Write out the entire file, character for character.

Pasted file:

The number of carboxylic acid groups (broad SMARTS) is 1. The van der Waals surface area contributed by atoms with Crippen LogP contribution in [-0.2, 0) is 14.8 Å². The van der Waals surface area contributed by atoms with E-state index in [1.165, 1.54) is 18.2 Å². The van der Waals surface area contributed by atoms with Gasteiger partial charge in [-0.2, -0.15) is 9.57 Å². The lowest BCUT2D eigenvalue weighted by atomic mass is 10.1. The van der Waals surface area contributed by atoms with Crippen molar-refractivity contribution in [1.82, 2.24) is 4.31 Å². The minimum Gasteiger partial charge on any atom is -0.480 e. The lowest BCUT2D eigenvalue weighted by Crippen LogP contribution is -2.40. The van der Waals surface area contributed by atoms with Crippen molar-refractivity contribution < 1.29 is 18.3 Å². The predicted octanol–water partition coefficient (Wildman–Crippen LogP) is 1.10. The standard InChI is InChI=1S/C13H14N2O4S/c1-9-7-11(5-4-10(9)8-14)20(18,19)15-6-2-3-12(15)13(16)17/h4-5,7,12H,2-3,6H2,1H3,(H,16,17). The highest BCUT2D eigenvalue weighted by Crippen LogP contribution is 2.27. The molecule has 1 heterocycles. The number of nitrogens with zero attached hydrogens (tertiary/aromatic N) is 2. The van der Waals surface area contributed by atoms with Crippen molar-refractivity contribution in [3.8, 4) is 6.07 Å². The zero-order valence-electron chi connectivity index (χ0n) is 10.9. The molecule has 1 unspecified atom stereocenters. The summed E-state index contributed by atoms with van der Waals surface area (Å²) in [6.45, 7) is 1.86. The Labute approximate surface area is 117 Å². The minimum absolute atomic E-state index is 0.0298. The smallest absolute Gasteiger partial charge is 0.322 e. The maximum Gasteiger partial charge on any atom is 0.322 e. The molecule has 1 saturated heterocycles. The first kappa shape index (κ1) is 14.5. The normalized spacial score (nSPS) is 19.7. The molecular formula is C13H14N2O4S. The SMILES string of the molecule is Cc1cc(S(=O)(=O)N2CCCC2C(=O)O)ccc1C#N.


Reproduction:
The number of carboxylic acid groups (broad SMARTS) is 1. The van der Waals surface area contributed by atoms with Crippen LogP contribution in [-0.2, 0) is 14.8 Å². The van der Waals surface area contributed by atoms with E-state index in [1.165, 1.54) is 18.2 Å². The van der Waals surface area contributed by atoms with Gasteiger partial charge in [-0.2, -0.15) is 9.57 Å². The lowest BCUT2D eigenvalue weighted by atomic mass is 10.1. The van der Waals surface area contributed by atoms with Crippen molar-refractivity contribution in [1.82, 2.24) is 4.31 Å². The minimum Gasteiger partial charge on any atom is -0.480 e. The lowest BCUT2D eigenvalue weighted by Crippen LogP contribution is -2.40. The van der Waals surface area contributed by atoms with Crippen molar-refractivity contribution < 1.29 is 18.3 Å². The predicted octanol–water partition coefficient (Wildman–Crippen LogP) is 1.10. The standard InChI is InChI=1S/C13H14N2O4S/c1-9-7-11(5-4-10(9)8-14)20(18,19)15-6-2-3-12(15)13(16)17/h4-5,7,12H,2-3,6H2,1H3,(H,16,17). The highest BCUT2D eigenvalue weighted by Crippen LogP contribution is 2.27. The molecule has 1 heterocycles. The number of nitrogens with zero attached hydrogens (tertiary/aromatic N) is 2. The van der Waals surface area contributed by atoms with Crippen molar-refractivity contribution in [3.8, 4) is 6.07 Å². The zero-order valence-electron chi connectivity index (χ0n) is 10.9. The molecule has 1 unspecified atom stereocenters. The summed E-state index contributed by atoms with van der Waals surface area (Å²) in [6.45, 7) is 1.86. The Labute approximate surface area is 117 Å². The minimum absolute atomic E-state index is 0.0298. The smallest absolute Gasteiger partial charge is 0.322 e. The maximum Gasteiger partial charge on any atom is 0.322 e. The molecule has 1 saturated heterocycles. The first kappa shape index (κ1) is 14.5. The normalized spacial score (nSPS) is 19.7. The molecular formula is C13H14N2O4S. The SMILES string of the molecule is Cc1cc(S(=O)(=O)N2CCCC2C(=O)O)ccc1C#N.